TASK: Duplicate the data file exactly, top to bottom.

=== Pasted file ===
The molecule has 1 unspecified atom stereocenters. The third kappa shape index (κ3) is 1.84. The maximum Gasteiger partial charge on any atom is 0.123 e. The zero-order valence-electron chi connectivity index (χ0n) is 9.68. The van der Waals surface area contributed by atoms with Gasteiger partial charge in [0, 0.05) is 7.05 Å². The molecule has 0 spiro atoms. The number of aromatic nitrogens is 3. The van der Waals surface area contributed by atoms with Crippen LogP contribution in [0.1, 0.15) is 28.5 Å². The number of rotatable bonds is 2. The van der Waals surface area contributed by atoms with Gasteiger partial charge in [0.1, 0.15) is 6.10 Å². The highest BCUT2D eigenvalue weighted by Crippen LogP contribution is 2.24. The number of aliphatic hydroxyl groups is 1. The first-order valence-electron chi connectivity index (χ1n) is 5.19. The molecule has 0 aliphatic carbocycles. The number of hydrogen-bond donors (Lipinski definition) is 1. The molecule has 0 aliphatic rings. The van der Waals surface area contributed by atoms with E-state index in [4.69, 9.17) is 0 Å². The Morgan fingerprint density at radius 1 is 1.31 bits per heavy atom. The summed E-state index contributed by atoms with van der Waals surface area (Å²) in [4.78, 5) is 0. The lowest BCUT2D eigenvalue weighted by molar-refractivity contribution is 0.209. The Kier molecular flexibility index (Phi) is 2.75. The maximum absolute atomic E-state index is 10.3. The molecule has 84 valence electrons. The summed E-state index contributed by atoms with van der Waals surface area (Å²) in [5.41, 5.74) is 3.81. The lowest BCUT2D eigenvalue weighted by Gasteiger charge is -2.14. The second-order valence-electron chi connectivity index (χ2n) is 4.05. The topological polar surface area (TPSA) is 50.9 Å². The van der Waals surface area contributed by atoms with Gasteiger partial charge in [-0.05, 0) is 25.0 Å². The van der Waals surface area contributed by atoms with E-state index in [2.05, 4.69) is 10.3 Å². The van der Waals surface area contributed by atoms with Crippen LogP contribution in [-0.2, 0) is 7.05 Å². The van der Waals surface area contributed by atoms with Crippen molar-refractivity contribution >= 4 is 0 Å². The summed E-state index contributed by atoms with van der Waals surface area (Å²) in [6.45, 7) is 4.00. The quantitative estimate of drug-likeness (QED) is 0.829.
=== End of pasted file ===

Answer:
The molecule has 1 unspecified atom stereocenters. The third kappa shape index (κ3) is 1.84. The maximum Gasteiger partial charge on any atom is 0.123 e. The zero-order valence-electron chi connectivity index (χ0n) is 9.68. The van der Waals surface area contributed by atoms with Gasteiger partial charge in [0, 0.05) is 7.05 Å². The molecule has 0 spiro atoms. The number of aromatic nitrogens is 3. The van der Waals surface area contributed by atoms with Crippen LogP contribution in [0.1, 0.15) is 28.5 Å². The number of rotatable bonds is 2. The van der Waals surface area contributed by atoms with Gasteiger partial charge in [0.1, 0.15) is 6.10 Å². The highest BCUT2D eigenvalue weighted by Crippen LogP contribution is 2.24. The number of aliphatic hydroxyl groups is 1. The first-order valence-electron chi connectivity index (χ1n) is 5.19. The molecule has 0 aliphatic carbocycles. The number of hydrogen-bond donors (Lipinski definition) is 1. The molecule has 0 aliphatic rings. The van der Waals surface area contributed by atoms with E-state index in [4.69, 9.17) is 0 Å². The Morgan fingerprint density at radius 1 is 1.31 bits per heavy atom. The summed E-state index contributed by atoms with van der Waals surface area (Å²) in [4.78, 5) is 0. The lowest BCUT2D eigenvalue weighted by molar-refractivity contribution is 0.209. The Kier molecular flexibility index (Phi) is 2.75. The maximum absolute atomic E-state index is 10.3. The molecule has 84 valence electrons. The summed E-state index contributed by atoms with van der Waals surface area (Å²) in [5.41, 5.74) is 3.81. The lowest BCUT2D eigenvalue weighted by Gasteiger charge is -2.14. The second-order valence-electron chi connectivity index (χ2n) is 4.05. The topological polar surface area (TPSA) is 50.9 Å². The van der Waals surface area contributed by atoms with Gasteiger partial charge in [-0.05, 0) is 25.0 Å². The van der Waals surface area contributed by atoms with E-state index in [2.05, 4.69) is 10.3 Å². The van der Waals surface area contributed by atoms with Crippen LogP contribution in [-0.2, 0) is 7.05 Å². The van der Waals surface area contributed by atoms with Crippen molar-refractivity contribution >= 4 is 0 Å². The summed E-state index contributed by atoms with van der Waals surface area (Å²) in [6.45, 7) is 4.00. The quantitative estimate of drug-likeness (QED) is 0.829.